New Delhi: Nearly 2,200 Indians in Iraq's non-conflict areas wish to return home, with 117 of them set to reach the capital after midnight on Sunday, it was announced on Sunday.
Also read: Bringing back Indians
The external affairs ministry said the government was buying tickets for some 1,600 of the 2,200 while the air fare for the other 600 were being paid by the companies in Iraq they worked for. The announcement comes a day after 46 nurses from Kerala seized and freed by Sunni insurgents who have overrun vast areas in Iraq flew back to Kochi to a grand welcome.
On Saturday Air India flight later went to Hyderabad where 52 nurses from Telangana and 24 from Andhra Pradesh got off. Another 15 Gujaratis on the plane then flew to New Delhi before taking a flight to Mumbai. External affairs ministry spokesman Syed Akbaruddin said New Delhi had deployed mobile teams of six people each in the Iraqi cities of Najaf, Karbala and Basra to facilitate the return of Indian nationals.
All the three centres are held by the Iraqi government based in Baghdad. The Kerala nurses were seized in Tikrit and driven to Mosul -- both places controlled by the insurgents -- before being transported to Erbil, capital of Kurdistan. The spokesman said a total of 2,200 "have in some form or the other indicated their desire to leave" Iraq, which has plunged into a crisis in the wake of the Sunni offensive.
He hoped that 1,600 Indians would be back in India in the next 24 hours, including 117 who would fly in from Baghdad just after midnight on Sunday. Under pressure to evacuate Indians stranded in Iraq, the Indian government is using seats available on commercial flights flying out of Baghdad. It is also deploying special flights. Akbaruddin said the return of 2,200 Indians would in a way mark the completion of the process of bringing back those who wanted to quit Iraq.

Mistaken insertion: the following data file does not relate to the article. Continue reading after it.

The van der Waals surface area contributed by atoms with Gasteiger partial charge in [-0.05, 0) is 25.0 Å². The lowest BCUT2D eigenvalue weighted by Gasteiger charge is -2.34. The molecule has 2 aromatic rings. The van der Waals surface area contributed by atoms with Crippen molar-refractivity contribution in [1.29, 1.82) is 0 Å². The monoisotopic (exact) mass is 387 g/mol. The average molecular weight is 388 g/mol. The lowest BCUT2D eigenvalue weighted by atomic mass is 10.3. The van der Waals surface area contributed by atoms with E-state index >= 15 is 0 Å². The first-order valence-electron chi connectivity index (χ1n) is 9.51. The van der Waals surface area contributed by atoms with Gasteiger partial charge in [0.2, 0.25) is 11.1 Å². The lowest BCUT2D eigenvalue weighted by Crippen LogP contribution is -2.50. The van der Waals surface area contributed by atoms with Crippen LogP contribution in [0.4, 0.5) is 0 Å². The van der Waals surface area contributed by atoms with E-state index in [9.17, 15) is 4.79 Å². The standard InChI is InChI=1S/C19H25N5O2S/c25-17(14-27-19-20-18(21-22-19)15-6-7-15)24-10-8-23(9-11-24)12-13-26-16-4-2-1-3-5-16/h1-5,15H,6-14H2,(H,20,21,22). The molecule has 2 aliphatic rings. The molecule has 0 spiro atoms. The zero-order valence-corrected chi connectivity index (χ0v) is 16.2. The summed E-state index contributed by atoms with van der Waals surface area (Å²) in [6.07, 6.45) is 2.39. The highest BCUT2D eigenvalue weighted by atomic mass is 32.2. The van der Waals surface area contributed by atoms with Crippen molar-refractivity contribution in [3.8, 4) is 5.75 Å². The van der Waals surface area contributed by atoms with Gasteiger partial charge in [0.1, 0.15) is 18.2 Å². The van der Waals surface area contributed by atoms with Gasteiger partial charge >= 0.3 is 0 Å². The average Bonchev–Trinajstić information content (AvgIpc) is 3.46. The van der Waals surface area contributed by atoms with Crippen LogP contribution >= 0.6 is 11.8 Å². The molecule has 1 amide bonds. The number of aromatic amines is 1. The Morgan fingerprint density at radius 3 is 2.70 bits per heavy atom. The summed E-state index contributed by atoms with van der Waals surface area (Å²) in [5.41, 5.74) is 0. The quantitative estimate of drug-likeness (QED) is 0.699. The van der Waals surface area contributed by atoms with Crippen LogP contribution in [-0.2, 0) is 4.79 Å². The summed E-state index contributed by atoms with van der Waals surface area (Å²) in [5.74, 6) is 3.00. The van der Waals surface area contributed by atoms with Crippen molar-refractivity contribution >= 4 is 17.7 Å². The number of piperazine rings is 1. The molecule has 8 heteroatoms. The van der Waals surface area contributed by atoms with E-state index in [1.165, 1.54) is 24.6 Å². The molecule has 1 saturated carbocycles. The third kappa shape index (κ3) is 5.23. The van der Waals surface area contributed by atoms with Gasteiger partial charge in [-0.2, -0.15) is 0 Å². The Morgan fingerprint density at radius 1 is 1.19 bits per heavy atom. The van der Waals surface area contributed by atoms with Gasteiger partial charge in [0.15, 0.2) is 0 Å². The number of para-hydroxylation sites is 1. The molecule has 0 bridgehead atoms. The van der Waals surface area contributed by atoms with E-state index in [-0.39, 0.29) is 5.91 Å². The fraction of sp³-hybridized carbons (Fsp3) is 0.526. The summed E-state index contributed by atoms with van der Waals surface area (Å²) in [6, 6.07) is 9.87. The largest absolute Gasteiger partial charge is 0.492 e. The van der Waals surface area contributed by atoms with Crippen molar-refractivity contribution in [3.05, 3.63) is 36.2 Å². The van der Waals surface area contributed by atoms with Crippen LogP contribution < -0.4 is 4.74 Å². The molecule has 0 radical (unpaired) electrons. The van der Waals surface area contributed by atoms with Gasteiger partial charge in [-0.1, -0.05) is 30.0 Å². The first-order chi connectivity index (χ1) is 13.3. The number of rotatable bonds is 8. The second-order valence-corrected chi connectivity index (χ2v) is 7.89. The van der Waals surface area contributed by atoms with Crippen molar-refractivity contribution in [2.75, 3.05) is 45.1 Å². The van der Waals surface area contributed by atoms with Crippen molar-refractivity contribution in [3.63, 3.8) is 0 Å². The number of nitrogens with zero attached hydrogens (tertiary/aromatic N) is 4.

The government would be in a position to divert more resources to the facilitation process in "what is an extremely difficult situation in the conflict zone", he said. "We are working through the front door, back door, trap door," he said, to indicate that New Delhi was sparing no effort to bring back the Indians home safely. But officials said that 39 Indian workers were still in captivity, held by suspected Sunni militants. But they remained unharmed.
Akbaruddin said 486 telephone calls were received at the control rooms operated by the external affairs ministry from Indians stranded across Iraq. "We are responding to each one of them," he said.
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